Today, the new 35W bridge will open for traffic. It should be a day to recognize the achievement of replacing the vital causeway so rapidly and remembering those who tragically died in the collapse. Not surprisingly, we're going to get far more of the latter:
Gov. Tim Pawlenty said the 10-lane bridge will open to traffic at 5 a.m. Thursday, with a full complement of state troopers slowly leading the way when the barricades come down. He and Minneapolis Mayor R.T. Rybak also unveiled the design for a memorial to the 13 people who died in the collapse.
The 35W Remembrance Garden will be built at a cost of $1 million in the northeast part of Gold Medal Park, which became an unofficial gathering spot after the collapse. "It shall now become a permanent spot," said Tom Oslund, who has designed a memorial that includes 13 I-beams arranged in a circle.
U.S. Transportation Secretary Mary Peters was among the many speakers to note the mixed mood of the day.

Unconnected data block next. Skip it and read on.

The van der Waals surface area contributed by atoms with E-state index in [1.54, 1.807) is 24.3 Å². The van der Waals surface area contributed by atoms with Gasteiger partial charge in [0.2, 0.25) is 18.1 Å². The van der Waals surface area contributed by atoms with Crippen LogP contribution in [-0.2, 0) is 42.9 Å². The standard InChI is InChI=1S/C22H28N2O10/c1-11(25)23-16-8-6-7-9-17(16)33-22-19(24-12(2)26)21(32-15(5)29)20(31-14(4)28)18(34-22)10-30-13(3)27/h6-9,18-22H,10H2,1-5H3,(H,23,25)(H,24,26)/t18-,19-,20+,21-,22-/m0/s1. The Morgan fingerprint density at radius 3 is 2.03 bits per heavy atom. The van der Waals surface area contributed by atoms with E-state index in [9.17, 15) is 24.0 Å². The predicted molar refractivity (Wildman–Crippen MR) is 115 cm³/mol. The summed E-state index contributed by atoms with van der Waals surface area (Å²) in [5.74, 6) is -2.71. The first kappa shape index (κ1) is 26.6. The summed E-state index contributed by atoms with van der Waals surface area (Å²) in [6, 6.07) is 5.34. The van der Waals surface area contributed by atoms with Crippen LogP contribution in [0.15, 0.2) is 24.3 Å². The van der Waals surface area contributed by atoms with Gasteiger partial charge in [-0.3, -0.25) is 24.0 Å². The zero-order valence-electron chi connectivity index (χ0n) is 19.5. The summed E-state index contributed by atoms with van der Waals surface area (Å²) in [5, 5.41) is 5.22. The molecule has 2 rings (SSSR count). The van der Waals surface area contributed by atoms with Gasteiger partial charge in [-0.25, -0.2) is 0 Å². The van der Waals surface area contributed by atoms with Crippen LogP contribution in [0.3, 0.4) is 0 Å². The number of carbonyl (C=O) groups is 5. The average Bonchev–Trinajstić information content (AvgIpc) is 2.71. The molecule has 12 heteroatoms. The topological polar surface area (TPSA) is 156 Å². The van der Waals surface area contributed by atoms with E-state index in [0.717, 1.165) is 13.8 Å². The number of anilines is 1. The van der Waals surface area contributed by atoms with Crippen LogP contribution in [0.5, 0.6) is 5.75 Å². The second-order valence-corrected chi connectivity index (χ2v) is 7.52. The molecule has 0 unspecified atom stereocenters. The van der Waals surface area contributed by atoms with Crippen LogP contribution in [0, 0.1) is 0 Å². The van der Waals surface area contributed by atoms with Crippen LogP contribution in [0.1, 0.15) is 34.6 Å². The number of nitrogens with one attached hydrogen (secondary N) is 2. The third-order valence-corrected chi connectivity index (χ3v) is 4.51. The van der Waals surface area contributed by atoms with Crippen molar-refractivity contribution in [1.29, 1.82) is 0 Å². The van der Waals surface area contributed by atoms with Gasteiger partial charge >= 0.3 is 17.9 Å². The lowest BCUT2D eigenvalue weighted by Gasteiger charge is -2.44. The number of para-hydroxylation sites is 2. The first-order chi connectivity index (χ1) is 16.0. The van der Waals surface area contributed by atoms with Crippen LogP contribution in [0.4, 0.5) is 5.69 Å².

"These lanes will forever be sacred because of the 13 people who lost their lives here," she said. She offered high praise for the collaboration that led to the bridge being built in 11 months.
Sacred? Isn't this going a bit far? Actually I've been saying that about the never-ending focus on the thirteen victims of the bridge collapse for some time now. If you think I'm out of line, ask yourself who you've heard more about; the victims of the bridge collapse or the69 Minnesotans who have died in Iraq? Sadly, when you compare the relative media attention it's not even close.
It says a lot about the state of our society where we can't get enough stories of victims, but seem to have little time for heroes.
UPDATE-- Tim from Kentucky e-mails:
I predict that in the future, people will exist and live in the rest of the world and that the United States will be set aside for memorials. Of course, it begs the question of where the memorial to the United States will be...